Riddle me this, frequent flyer: Why would anyone invest in a legacy airline?

The industry is notoriously volatile, after all, subject to the vagaries of fuel prices as well as the pricing pressure brought to bear by such lean-and-mean low-cost carriers as Motley Fool Stock Advisor pick JetBlue (NASDAQ:JBLU) and Southwest Airlines (NYSE:LUV).

Like me, investors seem to be scratching their heads over the airline industry these days. Bankrupt flyer UAL is hovering near penny-stock status, while Northwest Airlines (NASDAQ:NWAC) has shed more than 56% of its value this year. On the upside, American Airlines (NYSE:AMR) and Continental Airlines (NYSE:CAL) have more than held their own, checking in with double-digit gains on the year thanks in large measure to viable plans for keeping a lid on costs.

Not so Delta Air Lines (NYSE:DAL), whose stock is off nearly 53% thus far in 2005. Delta reported second-quarter results before the market opened yesterday, posting a per-share loss of $2.11, a figure that excludes one-time "special items" charges.

That number is better than analysts had forecast, and the company did show improvement in a couple of key metrics. Operating revenues, for example, ticked up nearly 6% over the comparable 2004 figure, and revenue per passenger showed an increase as well.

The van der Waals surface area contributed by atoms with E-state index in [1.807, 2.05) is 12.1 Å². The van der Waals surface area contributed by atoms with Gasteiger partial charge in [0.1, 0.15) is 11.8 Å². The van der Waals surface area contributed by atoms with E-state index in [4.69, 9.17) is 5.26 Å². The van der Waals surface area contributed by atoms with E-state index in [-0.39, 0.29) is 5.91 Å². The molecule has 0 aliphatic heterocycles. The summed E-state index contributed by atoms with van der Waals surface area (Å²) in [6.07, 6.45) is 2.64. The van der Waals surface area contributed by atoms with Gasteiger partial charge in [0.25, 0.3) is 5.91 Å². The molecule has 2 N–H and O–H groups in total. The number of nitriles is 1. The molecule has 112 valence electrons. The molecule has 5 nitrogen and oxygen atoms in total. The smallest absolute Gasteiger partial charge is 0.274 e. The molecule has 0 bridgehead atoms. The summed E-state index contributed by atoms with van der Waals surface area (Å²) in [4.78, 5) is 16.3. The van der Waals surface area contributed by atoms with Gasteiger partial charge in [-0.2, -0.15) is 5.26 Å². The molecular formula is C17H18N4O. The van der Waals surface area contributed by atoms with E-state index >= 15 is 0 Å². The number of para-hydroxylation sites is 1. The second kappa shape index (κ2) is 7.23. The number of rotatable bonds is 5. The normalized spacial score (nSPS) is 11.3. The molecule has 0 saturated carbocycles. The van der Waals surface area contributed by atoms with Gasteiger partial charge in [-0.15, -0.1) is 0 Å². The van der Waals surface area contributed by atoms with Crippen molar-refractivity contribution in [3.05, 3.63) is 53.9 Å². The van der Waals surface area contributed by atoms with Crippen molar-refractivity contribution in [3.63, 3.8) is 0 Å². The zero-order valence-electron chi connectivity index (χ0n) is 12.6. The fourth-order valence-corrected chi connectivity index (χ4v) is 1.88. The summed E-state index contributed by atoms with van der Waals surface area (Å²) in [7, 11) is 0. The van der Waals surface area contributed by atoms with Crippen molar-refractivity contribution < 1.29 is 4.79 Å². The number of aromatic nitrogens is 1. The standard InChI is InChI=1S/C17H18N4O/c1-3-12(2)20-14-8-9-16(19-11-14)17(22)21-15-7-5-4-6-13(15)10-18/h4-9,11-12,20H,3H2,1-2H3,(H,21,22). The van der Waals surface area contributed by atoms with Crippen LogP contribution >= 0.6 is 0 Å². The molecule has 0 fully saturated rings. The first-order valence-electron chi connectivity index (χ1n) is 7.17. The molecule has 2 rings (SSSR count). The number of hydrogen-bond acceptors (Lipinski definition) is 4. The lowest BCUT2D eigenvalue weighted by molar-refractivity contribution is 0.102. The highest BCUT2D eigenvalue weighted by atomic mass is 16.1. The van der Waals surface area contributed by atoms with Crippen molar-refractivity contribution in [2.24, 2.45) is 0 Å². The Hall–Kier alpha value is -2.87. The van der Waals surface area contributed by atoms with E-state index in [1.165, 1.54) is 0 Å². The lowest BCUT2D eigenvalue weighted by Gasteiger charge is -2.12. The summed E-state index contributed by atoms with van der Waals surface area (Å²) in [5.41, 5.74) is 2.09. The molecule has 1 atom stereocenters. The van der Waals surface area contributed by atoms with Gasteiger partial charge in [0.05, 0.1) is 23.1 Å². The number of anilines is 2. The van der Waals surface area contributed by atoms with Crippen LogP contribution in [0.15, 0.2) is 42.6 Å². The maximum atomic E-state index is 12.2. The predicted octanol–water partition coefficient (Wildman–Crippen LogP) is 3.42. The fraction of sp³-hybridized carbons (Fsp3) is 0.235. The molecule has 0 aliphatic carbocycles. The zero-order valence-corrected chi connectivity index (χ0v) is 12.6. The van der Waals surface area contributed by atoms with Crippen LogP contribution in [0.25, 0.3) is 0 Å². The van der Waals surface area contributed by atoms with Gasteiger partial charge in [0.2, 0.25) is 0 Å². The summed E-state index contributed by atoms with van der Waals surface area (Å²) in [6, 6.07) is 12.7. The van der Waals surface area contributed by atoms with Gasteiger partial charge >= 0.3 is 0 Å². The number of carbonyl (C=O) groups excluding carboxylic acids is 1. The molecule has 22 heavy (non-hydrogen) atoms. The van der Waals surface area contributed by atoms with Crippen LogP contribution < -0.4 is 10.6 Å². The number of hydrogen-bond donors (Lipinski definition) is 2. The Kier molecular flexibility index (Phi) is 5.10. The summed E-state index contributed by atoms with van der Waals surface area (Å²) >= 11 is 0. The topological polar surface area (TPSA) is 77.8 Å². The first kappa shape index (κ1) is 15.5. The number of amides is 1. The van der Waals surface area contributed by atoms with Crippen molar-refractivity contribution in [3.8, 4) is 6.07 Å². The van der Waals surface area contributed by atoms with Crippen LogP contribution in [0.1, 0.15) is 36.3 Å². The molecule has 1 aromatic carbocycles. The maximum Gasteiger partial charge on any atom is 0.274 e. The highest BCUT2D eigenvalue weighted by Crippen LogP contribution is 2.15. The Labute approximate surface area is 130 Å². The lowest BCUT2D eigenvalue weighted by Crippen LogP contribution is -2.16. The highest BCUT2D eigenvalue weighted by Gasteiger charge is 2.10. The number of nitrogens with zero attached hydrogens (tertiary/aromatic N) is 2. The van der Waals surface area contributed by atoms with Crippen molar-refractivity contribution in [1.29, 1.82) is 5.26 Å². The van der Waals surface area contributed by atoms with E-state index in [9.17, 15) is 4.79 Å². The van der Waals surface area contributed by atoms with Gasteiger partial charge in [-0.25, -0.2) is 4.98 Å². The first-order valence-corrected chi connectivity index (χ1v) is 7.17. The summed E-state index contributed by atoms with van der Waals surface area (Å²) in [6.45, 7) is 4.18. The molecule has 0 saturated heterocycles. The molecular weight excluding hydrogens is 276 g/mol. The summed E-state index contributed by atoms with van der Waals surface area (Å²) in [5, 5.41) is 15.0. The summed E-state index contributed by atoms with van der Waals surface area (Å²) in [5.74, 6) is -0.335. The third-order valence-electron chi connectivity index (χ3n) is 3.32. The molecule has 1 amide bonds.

Nonetheless, investors still grounded the stock, sending it to the tarmac with a 9.2% loss on the day.

It's hard to blame them: Delta's future is -- pardon the pun -- up in the air.

In addition to fuel costs -- which rose nearly 60% over the year-ago period -- and intense industry-wide competition, pension expenses are a major concern for the once high-flying airline. Indeed, one of the special items charges the firm reported was the result of a lump-sum payout of $104 million to some 350 pilots who left under the company's Pilot Plan retirement program.

In short, it looks as though Delta needs to hit a cost-control trifecta to remain viable. And with that in mind, investors considering a takeoff with the airline should probably consider an alternative flight.

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Shannon Zimmerman runs point on the Motley Fool Champion Funds newsletter service. At publication time, he didn'town any of the securities mentioned above. The Fool has a strictdisclosure policy.